Professeurs invités

Mars 2024

Heather Hirschfeld (Professeure à l'Université du Tennessee à Knoxville), Chercheuse invitée du 4 au 31 mars 2024 par le Laboratoire CAS (EA 801) et le DEMA de l’Université Toulouse Jean-Jaurès. Référente : Nathalie Rivère de Carles.

Heather Hirschfeld specializes in early modern English literature, focusing on Shakespeare, Renaissance drama and religious controversy, and the history of authorship, collaboration, and textual communities. Her work on “the end of satisfaction” was awarded an NEH Fellowship for 2009-2010, and she received College awards for her scholarship in 2004 and 2018.
At the undergraduate level, she loves teaching introductory and advanced courses in Shakespeare and Renaissance drama (ENGL 206, 404, 405, and 406). Her recent graduate teaching includes seminars on Revenge Tragedy, Accounting for Renaissance Drama, and Shakespeare’s Playbooks. She received College and Chancellor’s awards for her teaching in 2007 and 2016, respectively.
Professor Hirschfeld served as the Riggsby Director of UT’s Marco Institute for Medieval and Renaissance Studies from 2011-2015 and as Director of Undergraduate Studies from 2019022. She now holds the Kenneth Curry Professorship in the English Department. She is co-editor, with Laurie Maguire (Oxford University) and Rory Loughnane (University of Kent) of the Routledge Series on Early Modern Authorship. Her abiding theoretical interest is in psychoanalytic theory, and she has served on the Board of Appalachian Psychoanalytic Society.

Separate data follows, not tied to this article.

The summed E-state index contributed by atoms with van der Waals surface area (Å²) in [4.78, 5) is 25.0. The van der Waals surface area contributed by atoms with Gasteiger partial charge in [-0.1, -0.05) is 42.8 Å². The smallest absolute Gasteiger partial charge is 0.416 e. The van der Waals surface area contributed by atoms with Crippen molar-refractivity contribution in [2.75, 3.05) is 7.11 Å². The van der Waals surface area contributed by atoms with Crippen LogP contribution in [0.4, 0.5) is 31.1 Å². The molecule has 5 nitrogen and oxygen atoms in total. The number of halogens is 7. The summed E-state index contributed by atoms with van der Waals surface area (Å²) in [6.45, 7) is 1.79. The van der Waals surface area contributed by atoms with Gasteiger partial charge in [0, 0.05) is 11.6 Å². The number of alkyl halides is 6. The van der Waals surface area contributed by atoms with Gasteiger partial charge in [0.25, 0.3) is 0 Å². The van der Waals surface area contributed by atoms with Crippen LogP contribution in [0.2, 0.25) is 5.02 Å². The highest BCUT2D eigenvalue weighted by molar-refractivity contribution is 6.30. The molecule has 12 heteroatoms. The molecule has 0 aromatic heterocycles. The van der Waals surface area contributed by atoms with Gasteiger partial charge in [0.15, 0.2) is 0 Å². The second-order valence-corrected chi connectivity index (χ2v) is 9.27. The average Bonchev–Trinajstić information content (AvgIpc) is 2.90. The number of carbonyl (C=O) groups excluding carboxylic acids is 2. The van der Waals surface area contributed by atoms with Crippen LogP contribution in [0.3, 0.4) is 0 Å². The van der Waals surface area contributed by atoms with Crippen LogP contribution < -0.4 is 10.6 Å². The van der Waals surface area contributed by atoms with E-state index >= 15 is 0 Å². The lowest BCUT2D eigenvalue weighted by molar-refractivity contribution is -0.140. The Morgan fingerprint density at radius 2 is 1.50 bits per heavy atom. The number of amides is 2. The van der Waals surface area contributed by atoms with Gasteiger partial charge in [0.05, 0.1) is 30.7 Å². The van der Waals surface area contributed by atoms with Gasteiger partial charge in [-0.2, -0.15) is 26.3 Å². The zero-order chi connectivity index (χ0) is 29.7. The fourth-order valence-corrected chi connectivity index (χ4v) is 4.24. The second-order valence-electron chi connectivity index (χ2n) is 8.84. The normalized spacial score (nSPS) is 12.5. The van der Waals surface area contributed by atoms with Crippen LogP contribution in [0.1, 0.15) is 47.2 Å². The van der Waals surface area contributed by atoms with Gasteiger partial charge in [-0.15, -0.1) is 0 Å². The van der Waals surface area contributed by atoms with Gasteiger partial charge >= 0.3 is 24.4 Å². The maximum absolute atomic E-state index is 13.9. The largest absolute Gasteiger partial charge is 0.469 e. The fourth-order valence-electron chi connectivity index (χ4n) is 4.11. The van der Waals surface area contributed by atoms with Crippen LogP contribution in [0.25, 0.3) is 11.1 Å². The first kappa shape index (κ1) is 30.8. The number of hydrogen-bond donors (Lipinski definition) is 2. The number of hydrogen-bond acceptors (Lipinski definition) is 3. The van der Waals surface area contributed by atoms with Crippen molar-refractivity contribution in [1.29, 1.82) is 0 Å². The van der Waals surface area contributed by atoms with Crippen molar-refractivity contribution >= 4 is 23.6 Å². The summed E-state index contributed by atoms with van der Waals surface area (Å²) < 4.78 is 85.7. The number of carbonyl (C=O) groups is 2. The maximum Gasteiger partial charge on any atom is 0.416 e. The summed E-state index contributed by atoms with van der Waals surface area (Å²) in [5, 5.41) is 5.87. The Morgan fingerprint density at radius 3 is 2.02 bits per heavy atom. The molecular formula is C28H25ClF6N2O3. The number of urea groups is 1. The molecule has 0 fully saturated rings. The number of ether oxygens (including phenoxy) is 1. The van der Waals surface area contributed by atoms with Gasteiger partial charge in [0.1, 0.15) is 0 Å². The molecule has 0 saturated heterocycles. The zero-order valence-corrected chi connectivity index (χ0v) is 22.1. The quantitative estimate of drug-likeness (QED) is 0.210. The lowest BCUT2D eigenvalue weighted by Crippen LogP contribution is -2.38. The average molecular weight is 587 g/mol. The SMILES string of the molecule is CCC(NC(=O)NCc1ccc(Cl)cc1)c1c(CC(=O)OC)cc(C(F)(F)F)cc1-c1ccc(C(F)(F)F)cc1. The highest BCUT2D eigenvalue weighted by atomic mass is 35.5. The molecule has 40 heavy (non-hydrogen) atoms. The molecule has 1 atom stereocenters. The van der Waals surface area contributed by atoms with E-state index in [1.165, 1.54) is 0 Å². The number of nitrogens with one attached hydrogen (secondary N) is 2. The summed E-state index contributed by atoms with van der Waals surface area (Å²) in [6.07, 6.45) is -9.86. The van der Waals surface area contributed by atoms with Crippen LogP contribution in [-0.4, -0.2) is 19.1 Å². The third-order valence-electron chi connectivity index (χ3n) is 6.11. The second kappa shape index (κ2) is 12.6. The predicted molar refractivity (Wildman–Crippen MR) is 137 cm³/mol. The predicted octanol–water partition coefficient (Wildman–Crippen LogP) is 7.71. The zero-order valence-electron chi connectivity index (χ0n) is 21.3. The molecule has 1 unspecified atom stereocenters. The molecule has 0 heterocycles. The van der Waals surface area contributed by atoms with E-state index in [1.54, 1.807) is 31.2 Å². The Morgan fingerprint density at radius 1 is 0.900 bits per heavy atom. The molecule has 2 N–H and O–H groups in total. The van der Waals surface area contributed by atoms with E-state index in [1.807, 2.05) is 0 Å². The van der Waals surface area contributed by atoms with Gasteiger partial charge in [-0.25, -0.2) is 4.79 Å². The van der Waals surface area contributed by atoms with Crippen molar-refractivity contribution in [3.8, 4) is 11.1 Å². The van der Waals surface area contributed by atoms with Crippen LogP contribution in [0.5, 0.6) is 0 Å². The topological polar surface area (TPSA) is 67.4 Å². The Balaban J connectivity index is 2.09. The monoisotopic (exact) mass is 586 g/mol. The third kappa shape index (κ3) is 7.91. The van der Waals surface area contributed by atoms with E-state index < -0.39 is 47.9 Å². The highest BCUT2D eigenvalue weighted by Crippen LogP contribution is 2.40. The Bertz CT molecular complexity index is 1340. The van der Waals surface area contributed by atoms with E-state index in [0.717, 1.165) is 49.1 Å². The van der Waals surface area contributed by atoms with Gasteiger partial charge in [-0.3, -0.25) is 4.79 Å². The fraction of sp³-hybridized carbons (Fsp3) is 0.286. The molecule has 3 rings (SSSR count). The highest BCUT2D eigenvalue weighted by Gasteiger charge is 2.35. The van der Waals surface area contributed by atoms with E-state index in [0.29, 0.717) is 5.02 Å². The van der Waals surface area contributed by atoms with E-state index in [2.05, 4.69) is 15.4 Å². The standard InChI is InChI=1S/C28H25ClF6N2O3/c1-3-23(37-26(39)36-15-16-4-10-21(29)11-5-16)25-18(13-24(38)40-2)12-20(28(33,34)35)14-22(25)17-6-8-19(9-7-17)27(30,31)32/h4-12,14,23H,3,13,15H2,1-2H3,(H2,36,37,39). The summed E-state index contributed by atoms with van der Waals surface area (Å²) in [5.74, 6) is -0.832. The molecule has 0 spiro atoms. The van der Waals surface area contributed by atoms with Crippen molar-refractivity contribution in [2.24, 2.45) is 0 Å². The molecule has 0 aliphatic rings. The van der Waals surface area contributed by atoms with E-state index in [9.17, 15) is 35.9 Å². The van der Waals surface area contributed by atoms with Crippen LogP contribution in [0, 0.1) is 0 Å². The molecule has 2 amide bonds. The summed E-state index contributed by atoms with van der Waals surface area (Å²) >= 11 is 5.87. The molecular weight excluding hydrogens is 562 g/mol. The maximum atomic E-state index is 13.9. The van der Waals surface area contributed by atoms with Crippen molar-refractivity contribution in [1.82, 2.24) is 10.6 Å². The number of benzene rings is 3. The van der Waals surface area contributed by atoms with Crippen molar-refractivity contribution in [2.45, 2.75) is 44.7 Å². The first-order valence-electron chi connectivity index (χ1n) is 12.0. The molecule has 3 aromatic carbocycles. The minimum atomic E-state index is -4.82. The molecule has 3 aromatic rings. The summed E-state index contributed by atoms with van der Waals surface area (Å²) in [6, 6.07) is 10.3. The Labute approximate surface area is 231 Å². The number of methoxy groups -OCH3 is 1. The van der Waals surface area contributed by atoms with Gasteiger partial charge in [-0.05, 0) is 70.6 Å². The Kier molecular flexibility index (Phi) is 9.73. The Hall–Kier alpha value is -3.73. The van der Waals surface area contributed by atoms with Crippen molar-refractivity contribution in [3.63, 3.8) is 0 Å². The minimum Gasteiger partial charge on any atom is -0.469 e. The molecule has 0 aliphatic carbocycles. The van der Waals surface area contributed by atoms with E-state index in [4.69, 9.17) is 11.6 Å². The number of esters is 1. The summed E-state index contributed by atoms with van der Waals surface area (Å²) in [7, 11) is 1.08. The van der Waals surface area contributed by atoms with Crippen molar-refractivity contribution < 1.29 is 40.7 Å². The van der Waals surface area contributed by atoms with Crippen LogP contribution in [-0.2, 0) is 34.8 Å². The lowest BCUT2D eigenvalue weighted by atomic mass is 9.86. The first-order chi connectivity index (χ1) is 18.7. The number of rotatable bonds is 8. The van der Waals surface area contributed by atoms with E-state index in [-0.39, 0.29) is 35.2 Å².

Décembre 2023

J. Ellen Gainor (Professeure à Cornell University), Chercheuse invitée du 4 au 18 décembre 2023 par le Laboratoire CAS (EA 801) et le DEMA de l’Université Toulouse Jean-Jaurès. Référente : Emeline Jouve.

J. Ellen Gainor is Professor in the Department of Performing and Media Arts. A specialist in British and American drama of the nineteenth and twentieth centuries and women's dramaturgy, she is the author of the award-winning studies Shaw's Daughters: Dramatic and Narrative Constructions of Gender and Susan Glaspell in Context: American Theater, Culture and Politics 1915-48. She is a co-author of The Norton Anthology of Drama, co-editor of The Complete Plays of Susan Glaspell, and the editor of Githa Sowerby: Three Plays. She has also edited the influential essay collections Imperialism and Theatre and the co-edited Performing America: Culture Nationalism in American Theater. Her latest publications include the edited volume, Susan Glaspell in Context, for the Literature in Context series from Cambridge University Press and the co-edited Routledge Anthology of Women’s Theatre Theory & Dramatic Criticism. She previously served as a literary advisor to both the Mint Theater and the Metropolitan Playhouse in New York and has worked for the Shaw Festival in Canada and the National Theatre in England.

Octobre 2022

Sabrina Francesconi, Associate Professor of English Linguistics and Translation, Trento University (Italy). Chercheuse invitée du 17 au 28 octobre 2022 par le Laboratoire CAS (EA 801) et le DEMA de l’Université Toulouse Jean-Jaurès. Référente : Corinne Bigot.

Sabrina Francesconi currently works at the Department of Humanities, Università degli Studi di Trento. Sabrina does research in Multimodal Genre Analysis and Functional Stylistics. Her research areas include :